Abstraction and realism play out in three shows at Minneapolis galleries.
There's nothing as fantastic as the Dali or the Rubens in local galleries at the moment, but the paintings and sculpture in three Minneapolis shows set the mind to musing about what artists do and why. The visible world is somewhere in them all, as anchor, reference or inspiration. But only a thin line of thought tethers most of these creations to the pedestrian landscapes of daily life.
Dan Bruggeman's "Ground" show, installed in Groveland's carriage-house annex, owes its success to his keen eye and deft hand. Each of the 14 paintings is a masterpiece of observation rendered with astonishing, photo-realist skill. Atop pastel maps of Lexington, Shepard, Ayd Mill and other St. Paul roads, he has painted neat squares of things that he apparently picked up at the named locations: bits of robin's-egg shells, curling lily petals, birch twigs, seed pods, pebbles, bottle caps, cigarette butts, the mottled carapaces of dead insects. Layered under a thick glaze of polished acrylic, the urban detritus appears preserved as if in transparent amber. Dusky forests of seemingly infinite depth unfold on other panels that are edged with images from old atlases. In them birch trunks hover above a ground thickly covered in vines or fallen leaves of exquisite perfection. Despite their fanatic detail, these are not realistic pictures but rather dreams of nature, meditations on the intersection of human artifice and the natural world. Each has its beauties and virtues -- even the plastic bottle caps are idealized little rondels. There's something undeniably melancholy about Bruggeman's intellectual landscapes, but they are not so much moralizing as cautionary in their celebration of even the humblest bits of life.
In Groveland's main gallery Mark Horton also depicts urban grids and city vistas, all drawn entirely from his imagination. The 16 paintings in his "Rooftops and Sidewalks" series suggest the downtowns of Midwestern memory, the streets crowded with silvery cars and lined with orangy brick buildings of short to middling height. Some are seen from street level, rising along the sides of the canvases. Others are aerial vistas of buildings, lost in evening shadows, that spread in receding grids across the bottom half of canvases dominated by turquoise skies. When a bridge intrudes, it plunges into the urban grid at a precipitous angle that would unnerve a civil engineer. Sticking to an extremely narrow palette of colors (terra cotta, blue and gray) and repetitious designs, Horton has unnecessarily limited himself to artificial subjects that seem inauthentic; neither abstract nor realistic, they occupy an unhappy limbo between those conceptual poles.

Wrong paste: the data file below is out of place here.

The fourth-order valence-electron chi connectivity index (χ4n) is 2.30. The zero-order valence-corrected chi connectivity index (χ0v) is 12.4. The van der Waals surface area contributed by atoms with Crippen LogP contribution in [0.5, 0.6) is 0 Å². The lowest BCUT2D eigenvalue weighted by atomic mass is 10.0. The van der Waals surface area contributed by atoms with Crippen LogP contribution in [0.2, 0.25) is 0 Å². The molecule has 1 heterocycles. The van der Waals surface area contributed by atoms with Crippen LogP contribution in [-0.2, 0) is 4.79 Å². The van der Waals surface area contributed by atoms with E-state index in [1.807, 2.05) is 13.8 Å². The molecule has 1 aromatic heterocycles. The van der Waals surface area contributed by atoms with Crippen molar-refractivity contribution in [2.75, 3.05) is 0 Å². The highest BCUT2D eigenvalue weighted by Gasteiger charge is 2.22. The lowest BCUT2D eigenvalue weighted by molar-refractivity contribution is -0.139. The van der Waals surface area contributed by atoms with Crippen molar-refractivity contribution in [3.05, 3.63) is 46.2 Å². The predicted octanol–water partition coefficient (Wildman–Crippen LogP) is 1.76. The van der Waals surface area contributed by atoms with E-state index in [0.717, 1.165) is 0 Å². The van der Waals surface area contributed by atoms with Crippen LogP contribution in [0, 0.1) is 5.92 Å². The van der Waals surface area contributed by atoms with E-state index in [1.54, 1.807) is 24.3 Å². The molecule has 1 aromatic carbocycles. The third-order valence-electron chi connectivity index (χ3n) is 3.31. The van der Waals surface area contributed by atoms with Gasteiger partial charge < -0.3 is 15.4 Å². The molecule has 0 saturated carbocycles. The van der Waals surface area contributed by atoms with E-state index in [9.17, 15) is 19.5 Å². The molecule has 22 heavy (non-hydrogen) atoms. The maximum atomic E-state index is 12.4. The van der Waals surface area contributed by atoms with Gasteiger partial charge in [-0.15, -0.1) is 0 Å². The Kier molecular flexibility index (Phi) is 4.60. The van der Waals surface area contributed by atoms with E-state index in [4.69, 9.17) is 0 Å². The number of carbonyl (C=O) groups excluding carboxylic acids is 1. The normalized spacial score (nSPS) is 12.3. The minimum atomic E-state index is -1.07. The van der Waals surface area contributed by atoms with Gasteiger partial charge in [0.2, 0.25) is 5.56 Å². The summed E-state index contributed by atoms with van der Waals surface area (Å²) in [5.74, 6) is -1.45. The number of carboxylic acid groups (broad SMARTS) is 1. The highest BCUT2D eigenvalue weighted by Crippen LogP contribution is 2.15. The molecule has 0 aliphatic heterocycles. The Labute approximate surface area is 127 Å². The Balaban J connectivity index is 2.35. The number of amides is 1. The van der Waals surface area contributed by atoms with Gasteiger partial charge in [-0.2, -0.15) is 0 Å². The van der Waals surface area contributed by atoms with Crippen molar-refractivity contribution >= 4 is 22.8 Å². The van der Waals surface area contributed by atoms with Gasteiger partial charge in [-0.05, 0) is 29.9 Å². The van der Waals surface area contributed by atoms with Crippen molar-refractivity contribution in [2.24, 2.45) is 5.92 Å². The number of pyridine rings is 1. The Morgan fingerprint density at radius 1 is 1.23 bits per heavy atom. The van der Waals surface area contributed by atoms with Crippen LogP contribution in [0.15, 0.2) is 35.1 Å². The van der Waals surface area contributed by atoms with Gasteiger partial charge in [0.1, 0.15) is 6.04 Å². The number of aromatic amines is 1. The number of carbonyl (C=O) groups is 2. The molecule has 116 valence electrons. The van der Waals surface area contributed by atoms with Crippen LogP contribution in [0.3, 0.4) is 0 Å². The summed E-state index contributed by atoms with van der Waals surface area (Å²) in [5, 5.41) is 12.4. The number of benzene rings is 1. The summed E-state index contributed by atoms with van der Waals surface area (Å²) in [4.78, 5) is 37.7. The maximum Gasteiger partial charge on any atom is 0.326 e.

Three sculptures by Jessica Teckemeyer -- of dogs' heads and leopard-sized cats -- introduce ambitious ideas that are either obvious or undeveloped. The most successful is "Reliance (sinners and saints)," in which fused dog heads, one snarling and one smiling, are meant to suggest deep psychological dichotomies but end up looking like fun hood ornaments.
In the adjacent gallery, "You Had Me at Goodbye" features nine large images by Michigan painter Robert McCann, who places unlikely characters (space alien, tourist, shopper) into improbable settings (gas station, parking lot, street corner) that make superficial sense until they fall apart under scrutiny (trees dissolve into abstract squiggles; buildings pixelate). Stylistically, McCann appears indebted to the psychologically charged realism of George Tooker, especially in "Specimens," in which half-naked men and women clutch glowing jars of urine samples. This is clever stuff, emotionally odd but intriguingly executed.
Inspired by a 2010 flood in which the Cannon River inundated the Northfield Arboretum, St. Olaf College art professor Jil Evans turned out a series of "Breaking Light" abstractions that read as interior monologues. Passages of pale blue, lemony yellow or peach overlaid with squiggles of olive or crimson may allude to twisted branches or grasses reflected in, or refracted by, shimmering water. But they read most credibly as the gestures of an artist in love with pure abstraction as an expression of wandering thought.